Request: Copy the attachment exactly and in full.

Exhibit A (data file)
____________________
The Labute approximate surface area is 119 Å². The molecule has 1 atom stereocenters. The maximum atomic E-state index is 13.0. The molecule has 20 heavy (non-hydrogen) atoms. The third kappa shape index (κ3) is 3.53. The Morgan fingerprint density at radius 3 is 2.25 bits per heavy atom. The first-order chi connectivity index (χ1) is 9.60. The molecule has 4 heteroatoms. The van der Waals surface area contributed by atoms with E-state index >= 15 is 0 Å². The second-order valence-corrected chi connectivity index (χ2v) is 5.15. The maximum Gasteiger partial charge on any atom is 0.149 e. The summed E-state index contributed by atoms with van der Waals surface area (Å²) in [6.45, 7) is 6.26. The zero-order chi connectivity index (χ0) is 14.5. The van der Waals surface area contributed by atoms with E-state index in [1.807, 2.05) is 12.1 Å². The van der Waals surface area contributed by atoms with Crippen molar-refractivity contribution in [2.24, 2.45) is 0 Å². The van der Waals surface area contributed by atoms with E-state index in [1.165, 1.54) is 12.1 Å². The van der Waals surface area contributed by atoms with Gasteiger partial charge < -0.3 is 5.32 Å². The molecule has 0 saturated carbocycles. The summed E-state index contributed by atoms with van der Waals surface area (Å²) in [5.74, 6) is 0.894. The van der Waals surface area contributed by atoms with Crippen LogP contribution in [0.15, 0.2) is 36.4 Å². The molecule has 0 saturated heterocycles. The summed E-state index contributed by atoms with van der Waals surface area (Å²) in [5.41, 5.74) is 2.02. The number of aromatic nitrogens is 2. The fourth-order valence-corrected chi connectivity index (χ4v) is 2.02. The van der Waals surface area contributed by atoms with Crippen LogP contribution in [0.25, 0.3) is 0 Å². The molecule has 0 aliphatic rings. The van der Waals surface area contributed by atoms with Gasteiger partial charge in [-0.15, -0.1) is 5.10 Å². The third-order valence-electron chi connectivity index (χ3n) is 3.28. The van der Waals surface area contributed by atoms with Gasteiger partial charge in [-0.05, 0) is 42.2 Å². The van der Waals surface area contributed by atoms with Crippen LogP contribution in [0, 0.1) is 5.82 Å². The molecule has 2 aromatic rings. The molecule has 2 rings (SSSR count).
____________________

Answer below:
The Labute approximate surface area is 119 Å². The molecule has 1 atom stereocenters. The maximum atomic E-state index is 13.0. The molecule has 20 heavy (non-hydrogen) atoms. The third kappa shape index (κ3) is 3.53. The Morgan fingerprint density at radius 3 is 2.25 bits per heavy atom. The first-order chi connectivity index (χ1) is 9.60. The molecule has 4 heteroatoms. The van der Waals surface area contributed by atoms with E-state index >= 15 is 0 Å². The second-order valence-corrected chi connectivity index (χ2v) is 5.15. The maximum Gasteiger partial charge on any atom is 0.149 e. The summed E-state index contributed by atoms with van der Waals surface area (Å²) in [6.45, 7) is 6.26. The zero-order chi connectivity index (χ0) is 14.5. The van der Waals surface area contributed by atoms with E-state index in [1.807, 2.05) is 12.1 Å². The van der Waals surface area contributed by atoms with Crippen molar-refractivity contribution in [2.24, 2.45) is 0 Å². The van der Waals surface area contributed by atoms with E-state index in [1.165, 1.54) is 12.1 Å². The van der Waals surface area contributed by atoms with Gasteiger partial charge < -0.3 is 5.32 Å². The molecule has 0 saturated carbocycles. The summed E-state index contributed by atoms with van der Waals surface area (Å²) in [5.74, 6) is 0.894. The van der Waals surface area contributed by atoms with Crippen LogP contribution in [0.15, 0.2) is 36.4 Å². The molecule has 0 saturated heterocycles. The summed E-state index contributed by atoms with van der Waals surface area (Å²) in [5.41, 5.74) is 2.02. The number of aromatic nitrogens is 2. The fourth-order valence-corrected chi connectivity index (χ4v) is 2.02. The van der Waals surface area contributed by atoms with Crippen LogP contribution in [0.25, 0.3) is 0 Å². The molecule has 0 aliphatic rings. The van der Waals surface area contributed by atoms with Gasteiger partial charge in [-0.15, -0.1) is 5.10 Å². The third-order valence-electron chi connectivity index (χ3n) is 3.28. The van der Waals surface area contributed by atoms with Gasteiger partial charge in [-0.05, 0) is 42.2 Å². The van der Waals surface area contributed by atoms with Crippen LogP contribution in [0, 0.1) is 5.82 Å². The molecule has 2 aromatic rings. The molecule has 2 rings (SSSR count).